The God of Small Things
The God of Small Things Theme of Society and Class
The characters in The God of Small Things are constantly coming up against the forces of society and class. Indian society was structured for centuries according to very rigid social classes and boundaries, through what is known as the caste system. Even though the novel takes place after the caste system stopped being a legal social policy, its characters still find themselves limited by what is and isn't deemed socially acceptable for them. Social rules dictate who can love whom, which occupations people can adopt, and who is considered to be better than whom. (Sounds a little like an extreme version of high school, doesn't it?)
Questions About Society and Class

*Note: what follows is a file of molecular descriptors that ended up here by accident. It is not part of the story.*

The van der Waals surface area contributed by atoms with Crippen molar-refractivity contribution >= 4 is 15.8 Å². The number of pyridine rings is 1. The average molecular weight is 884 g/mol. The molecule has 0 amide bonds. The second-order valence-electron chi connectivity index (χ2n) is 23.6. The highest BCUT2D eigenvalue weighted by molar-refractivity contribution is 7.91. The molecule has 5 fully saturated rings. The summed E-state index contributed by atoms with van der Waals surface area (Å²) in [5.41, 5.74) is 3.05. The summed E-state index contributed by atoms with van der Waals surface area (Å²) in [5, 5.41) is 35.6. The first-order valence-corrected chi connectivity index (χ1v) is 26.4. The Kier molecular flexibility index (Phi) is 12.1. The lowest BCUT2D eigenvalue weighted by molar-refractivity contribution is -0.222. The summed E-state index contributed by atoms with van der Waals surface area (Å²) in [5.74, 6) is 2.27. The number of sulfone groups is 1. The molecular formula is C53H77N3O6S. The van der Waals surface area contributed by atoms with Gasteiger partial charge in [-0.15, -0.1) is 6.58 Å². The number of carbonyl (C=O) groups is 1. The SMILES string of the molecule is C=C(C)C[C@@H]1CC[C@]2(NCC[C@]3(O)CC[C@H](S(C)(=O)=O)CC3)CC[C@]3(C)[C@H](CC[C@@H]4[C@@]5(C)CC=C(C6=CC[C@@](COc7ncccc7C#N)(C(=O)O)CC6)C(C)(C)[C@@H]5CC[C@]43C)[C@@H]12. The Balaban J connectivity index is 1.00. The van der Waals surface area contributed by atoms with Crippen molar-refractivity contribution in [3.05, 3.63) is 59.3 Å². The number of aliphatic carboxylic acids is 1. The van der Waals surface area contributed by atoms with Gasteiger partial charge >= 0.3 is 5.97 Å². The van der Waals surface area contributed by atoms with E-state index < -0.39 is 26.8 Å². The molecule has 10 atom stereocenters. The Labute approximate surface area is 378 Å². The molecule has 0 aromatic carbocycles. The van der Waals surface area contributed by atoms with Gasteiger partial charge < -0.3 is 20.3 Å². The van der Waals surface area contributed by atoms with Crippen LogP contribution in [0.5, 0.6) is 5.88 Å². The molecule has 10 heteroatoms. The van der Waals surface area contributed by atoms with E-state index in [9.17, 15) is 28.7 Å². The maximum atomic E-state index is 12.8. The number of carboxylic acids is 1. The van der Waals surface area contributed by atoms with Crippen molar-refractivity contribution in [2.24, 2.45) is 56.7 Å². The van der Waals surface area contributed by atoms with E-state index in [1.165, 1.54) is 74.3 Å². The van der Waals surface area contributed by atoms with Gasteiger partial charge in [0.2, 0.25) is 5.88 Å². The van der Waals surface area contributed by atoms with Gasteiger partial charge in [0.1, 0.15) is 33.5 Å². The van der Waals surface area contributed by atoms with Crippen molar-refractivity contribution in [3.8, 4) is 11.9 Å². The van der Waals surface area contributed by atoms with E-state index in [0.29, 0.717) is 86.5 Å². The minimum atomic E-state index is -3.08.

- Why does Ammu seem to dislike Margaret Kochamma and Sophie Mol, while everyone else fawns over them?
- Why do you think Chacko tells the twins that liking The Sound of Music is an example of their Anglophilia? In what ways do they put themselves down by putting the Von Trapps on a pedestal?
- Why does Ammu tell Rahel that she doesn't want the twins to spend so much time with Velutha?
- Why do you think Baby Kochamma tries so hard to impress Margaret Kochamma and Sophie Mol with her knowledge of Shakespeare?
Chew on This
The characters of The God of Small Things are ultimately constrained and held back by class boundaries.
In the end, the characters of The God of Small Things show us that class boundaries are breakable.